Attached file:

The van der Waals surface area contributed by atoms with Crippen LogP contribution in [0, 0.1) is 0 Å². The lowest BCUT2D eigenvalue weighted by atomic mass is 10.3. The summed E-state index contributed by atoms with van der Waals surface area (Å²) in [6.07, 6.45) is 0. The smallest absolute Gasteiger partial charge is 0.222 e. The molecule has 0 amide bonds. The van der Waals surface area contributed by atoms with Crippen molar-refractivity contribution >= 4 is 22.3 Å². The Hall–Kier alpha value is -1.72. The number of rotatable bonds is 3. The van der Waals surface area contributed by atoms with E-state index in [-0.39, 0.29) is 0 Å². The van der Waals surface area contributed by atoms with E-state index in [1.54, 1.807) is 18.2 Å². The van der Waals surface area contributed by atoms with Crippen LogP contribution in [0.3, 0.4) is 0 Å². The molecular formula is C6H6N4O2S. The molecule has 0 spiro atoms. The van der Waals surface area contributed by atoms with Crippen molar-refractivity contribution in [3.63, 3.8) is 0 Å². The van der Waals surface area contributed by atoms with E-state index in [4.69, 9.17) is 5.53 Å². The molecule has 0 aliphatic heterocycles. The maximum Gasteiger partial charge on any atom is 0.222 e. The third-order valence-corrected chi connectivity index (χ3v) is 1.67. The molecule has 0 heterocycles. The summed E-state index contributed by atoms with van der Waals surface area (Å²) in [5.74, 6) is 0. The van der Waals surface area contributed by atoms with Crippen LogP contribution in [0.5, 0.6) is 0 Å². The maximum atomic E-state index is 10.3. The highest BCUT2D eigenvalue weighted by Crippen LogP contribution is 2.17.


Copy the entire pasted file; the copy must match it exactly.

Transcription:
The van der Waals surface area contributed by atoms with Crippen LogP contribution in [0, 0.1) is 0 Å². The lowest BCUT2D eigenvalue weighted by atomic mass is 10.3. The summed E-state index contributed by atoms with van der Waals surface area (Å²) in [6.07, 6.45) is 0. The smallest absolute Gasteiger partial charge is 0.222 e. The molecule has 0 amide bonds. The van der Waals surface area contributed by atoms with Crippen molar-refractivity contribution >= 4 is 22.3 Å². The Hall–Kier alpha value is -1.72. The number of rotatable bonds is 3. The van der Waals surface area contributed by atoms with E-state index in [-0.39, 0.29) is 0 Å². The van der Waals surface area contributed by atoms with E-state index in [1.54, 1.807) is 18.2 Å². The van der Waals surface area contributed by atoms with Crippen LogP contribution in [0.3, 0.4) is 0 Å². The molecular formula is C6H6N4O2S. The molecule has 0 spiro atoms. The van der Waals surface area contributed by atoms with Crippen molar-refractivity contribution in [3.63, 3.8) is 0 Å². The van der Waals surface area contributed by atoms with E-state index in [4.69, 9.17) is 5.53 Å². The molecule has 0 aliphatic heterocycles. The maximum Gasteiger partial charge on any atom is 0.222 e. The third-order valence-corrected chi connectivity index (χ3v) is 1.67. The molecule has 0 heterocycles. The summed E-state index contributed by atoms with van der Waals surface area (Å²) in [5.74, 6) is 0. The van der Waals surface area contributed by atoms with Crippen LogP contribution in [0.5, 0.6) is 0 Å². The maximum atomic E-state index is 10.3. The highest BCUT2D eigenvalue weighted by Crippen LogP contribution is 2.17.